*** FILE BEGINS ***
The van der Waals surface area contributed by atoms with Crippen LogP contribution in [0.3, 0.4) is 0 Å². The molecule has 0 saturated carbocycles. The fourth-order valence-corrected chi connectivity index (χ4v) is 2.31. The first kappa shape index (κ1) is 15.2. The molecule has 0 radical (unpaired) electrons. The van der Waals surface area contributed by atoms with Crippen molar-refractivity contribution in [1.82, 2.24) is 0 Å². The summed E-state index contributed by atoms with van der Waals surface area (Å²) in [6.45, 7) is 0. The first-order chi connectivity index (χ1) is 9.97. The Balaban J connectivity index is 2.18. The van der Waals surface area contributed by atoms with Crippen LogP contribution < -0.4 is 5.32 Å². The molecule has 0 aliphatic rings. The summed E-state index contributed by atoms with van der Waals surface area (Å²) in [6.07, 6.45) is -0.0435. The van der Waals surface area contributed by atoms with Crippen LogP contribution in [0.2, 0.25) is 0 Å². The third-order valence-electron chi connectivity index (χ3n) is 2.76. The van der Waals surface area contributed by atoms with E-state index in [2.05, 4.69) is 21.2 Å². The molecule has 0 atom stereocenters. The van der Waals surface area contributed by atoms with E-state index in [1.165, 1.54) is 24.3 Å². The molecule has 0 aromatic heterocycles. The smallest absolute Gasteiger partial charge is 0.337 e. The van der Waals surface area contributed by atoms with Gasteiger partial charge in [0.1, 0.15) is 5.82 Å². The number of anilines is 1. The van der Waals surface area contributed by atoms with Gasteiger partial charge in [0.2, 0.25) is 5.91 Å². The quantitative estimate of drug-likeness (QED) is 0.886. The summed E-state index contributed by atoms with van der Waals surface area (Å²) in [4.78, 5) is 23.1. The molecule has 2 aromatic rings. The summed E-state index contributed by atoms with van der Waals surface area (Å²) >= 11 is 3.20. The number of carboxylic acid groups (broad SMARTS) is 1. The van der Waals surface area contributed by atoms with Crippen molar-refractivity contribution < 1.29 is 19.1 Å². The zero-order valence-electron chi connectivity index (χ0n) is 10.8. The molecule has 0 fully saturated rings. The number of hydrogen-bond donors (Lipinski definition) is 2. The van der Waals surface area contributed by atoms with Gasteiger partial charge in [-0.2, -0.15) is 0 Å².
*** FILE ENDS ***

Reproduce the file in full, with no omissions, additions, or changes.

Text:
The van der Waals surface area contributed by atoms with Crippen LogP contribution in [0.3, 0.4) is 0 Å². The molecule has 0 saturated carbocycles. The fourth-order valence-corrected chi connectivity index (χ4v) is 2.31. The first kappa shape index (κ1) is 15.2. The molecule has 0 radical (unpaired) electrons. The van der Waals surface area contributed by atoms with Crippen molar-refractivity contribution in [1.82, 2.24) is 0 Å². The summed E-state index contributed by atoms with van der Waals surface area (Å²) in [6.45, 7) is 0. The first-order chi connectivity index (χ1) is 9.97. The Balaban J connectivity index is 2.18. The van der Waals surface area contributed by atoms with Crippen LogP contribution < -0.4 is 5.32 Å². The molecule has 0 aliphatic rings. The summed E-state index contributed by atoms with van der Waals surface area (Å²) in [6.07, 6.45) is -0.0435. The van der Waals surface area contributed by atoms with Crippen LogP contribution in [0.2, 0.25) is 0 Å². The third-order valence-electron chi connectivity index (χ3n) is 2.76. The van der Waals surface area contributed by atoms with E-state index in [2.05, 4.69) is 21.2 Å². The molecule has 0 atom stereocenters. The van der Waals surface area contributed by atoms with E-state index in [1.165, 1.54) is 24.3 Å². The molecule has 0 aromatic heterocycles. The smallest absolute Gasteiger partial charge is 0.337 e. The van der Waals surface area contributed by atoms with Gasteiger partial charge in [0.1, 0.15) is 5.82 Å². The number of anilines is 1. The van der Waals surface area contributed by atoms with Gasteiger partial charge in [0.2, 0.25) is 5.91 Å². The quantitative estimate of drug-likeness (QED) is 0.886. The summed E-state index contributed by atoms with van der Waals surface area (Å²) in [4.78, 5) is 23.1. The molecule has 2 aromatic rings. The summed E-state index contributed by atoms with van der Waals surface area (Å²) >= 11 is 3.20. The number of carboxylic acid groups (broad SMARTS) is 1. The van der Waals surface area contributed by atoms with Crippen molar-refractivity contribution < 1.29 is 19.1 Å². The zero-order valence-electron chi connectivity index (χ0n) is 10.8. The molecule has 0 fully saturated rings. The number of hydrogen-bond donors (Lipinski definition) is 2. The van der Waals surface area contributed by atoms with Gasteiger partial charge in [-0.2, -0.15) is 0 Å².